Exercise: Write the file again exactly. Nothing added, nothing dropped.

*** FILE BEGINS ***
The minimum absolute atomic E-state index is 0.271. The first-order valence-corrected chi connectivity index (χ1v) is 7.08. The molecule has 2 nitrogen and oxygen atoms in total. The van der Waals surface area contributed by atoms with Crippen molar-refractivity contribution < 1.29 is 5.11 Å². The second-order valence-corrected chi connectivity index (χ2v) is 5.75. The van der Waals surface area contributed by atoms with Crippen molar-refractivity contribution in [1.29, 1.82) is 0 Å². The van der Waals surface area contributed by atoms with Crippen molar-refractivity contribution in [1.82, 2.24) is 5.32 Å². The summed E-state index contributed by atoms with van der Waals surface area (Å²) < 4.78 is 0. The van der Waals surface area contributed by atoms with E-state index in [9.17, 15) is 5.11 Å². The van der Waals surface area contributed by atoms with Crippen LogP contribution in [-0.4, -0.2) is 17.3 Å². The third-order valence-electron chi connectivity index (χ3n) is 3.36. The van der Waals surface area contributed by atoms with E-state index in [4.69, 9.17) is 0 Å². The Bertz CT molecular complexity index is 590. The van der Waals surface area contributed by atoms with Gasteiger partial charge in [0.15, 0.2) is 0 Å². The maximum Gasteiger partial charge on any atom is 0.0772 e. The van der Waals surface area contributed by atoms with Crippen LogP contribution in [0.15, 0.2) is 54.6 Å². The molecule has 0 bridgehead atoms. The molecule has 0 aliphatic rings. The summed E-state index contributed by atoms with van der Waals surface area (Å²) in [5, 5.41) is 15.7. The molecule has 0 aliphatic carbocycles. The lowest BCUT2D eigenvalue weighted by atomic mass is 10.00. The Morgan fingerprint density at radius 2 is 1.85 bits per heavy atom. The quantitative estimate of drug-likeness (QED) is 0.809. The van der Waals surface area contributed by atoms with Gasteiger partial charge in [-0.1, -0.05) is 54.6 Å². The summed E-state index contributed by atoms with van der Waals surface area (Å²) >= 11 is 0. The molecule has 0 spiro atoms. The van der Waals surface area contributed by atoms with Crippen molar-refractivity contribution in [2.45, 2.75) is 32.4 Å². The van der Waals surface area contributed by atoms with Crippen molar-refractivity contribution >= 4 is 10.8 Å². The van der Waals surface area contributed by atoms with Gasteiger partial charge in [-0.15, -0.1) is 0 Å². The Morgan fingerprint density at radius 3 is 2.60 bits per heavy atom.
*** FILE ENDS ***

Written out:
The minimum absolute atomic E-state index is 0.271. The first-order valence-corrected chi connectivity index (χ1v) is 7.08. The molecule has 2 nitrogen and oxygen atoms in total. The van der Waals surface area contributed by atoms with Crippen molar-refractivity contribution < 1.29 is 5.11 Å². The second-order valence-corrected chi connectivity index (χ2v) is 5.75. The van der Waals surface area contributed by atoms with Crippen molar-refractivity contribution in [1.29, 1.82) is 0 Å². The van der Waals surface area contributed by atoms with Crippen molar-refractivity contribution in [1.82, 2.24) is 5.32 Å². The summed E-state index contributed by atoms with van der Waals surface area (Å²) < 4.78 is 0. The van der Waals surface area contributed by atoms with E-state index in [9.17, 15) is 5.11 Å². The van der Waals surface area contributed by atoms with Crippen LogP contribution in [-0.4, -0.2) is 17.3 Å². The third-order valence-electron chi connectivity index (χ3n) is 3.36. The van der Waals surface area contributed by atoms with E-state index in [4.69, 9.17) is 0 Å². The Bertz CT molecular complexity index is 590. The van der Waals surface area contributed by atoms with Gasteiger partial charge in [0.15, 0.2) is 0 Å². The maximum Gasteiger partial charge on any atom is 0.0772 e. The van der Waals surface area contributed by atoms with Crippen LogP contribution in [0.15, 0.2) is 54.6 Å². The molecule has 0 bridgehead atoms. The molecule has 0 aliphatic rings. The summed E-state index contributed by atoms with van der Waals surface area (Å²) in [5, 5.41) is 15.7. The molecule has 0 aliphatic carbocycles. The lowest BCUT2D eigenvalue weighted by atomic mass is 10.00. The Morgan fingerprint density at radius 2 is 1.85 bits per heavy atom. The quantitative estimate of drug-likeness (QED) is 0.809. The van der Waals surface area contributed by atoms with Gasteiger partial charge in [-0.1, -0.05) is 54.6 Å². The summed E-state index contributed by atoms with van der Waals surface area (Å²) >= 11 is 0. The molecule has 0 spiro atoms. The van der Waals surface area contributed by atoms with Crippen molar-refractivity contribution in [2.45, 2.75) is 32.4 Å². The van der Waals surface area contributed by atoms with Crippen molar-refractivity contribution >= 4 is 10.8 Å². The van der Waals surface area contributed by atoms with Gasteiger partial charge in [-0.15, -0.1) is 0 Å². The Morgan fingerprint density at radius 3 is 2.60 bits per heavy atom.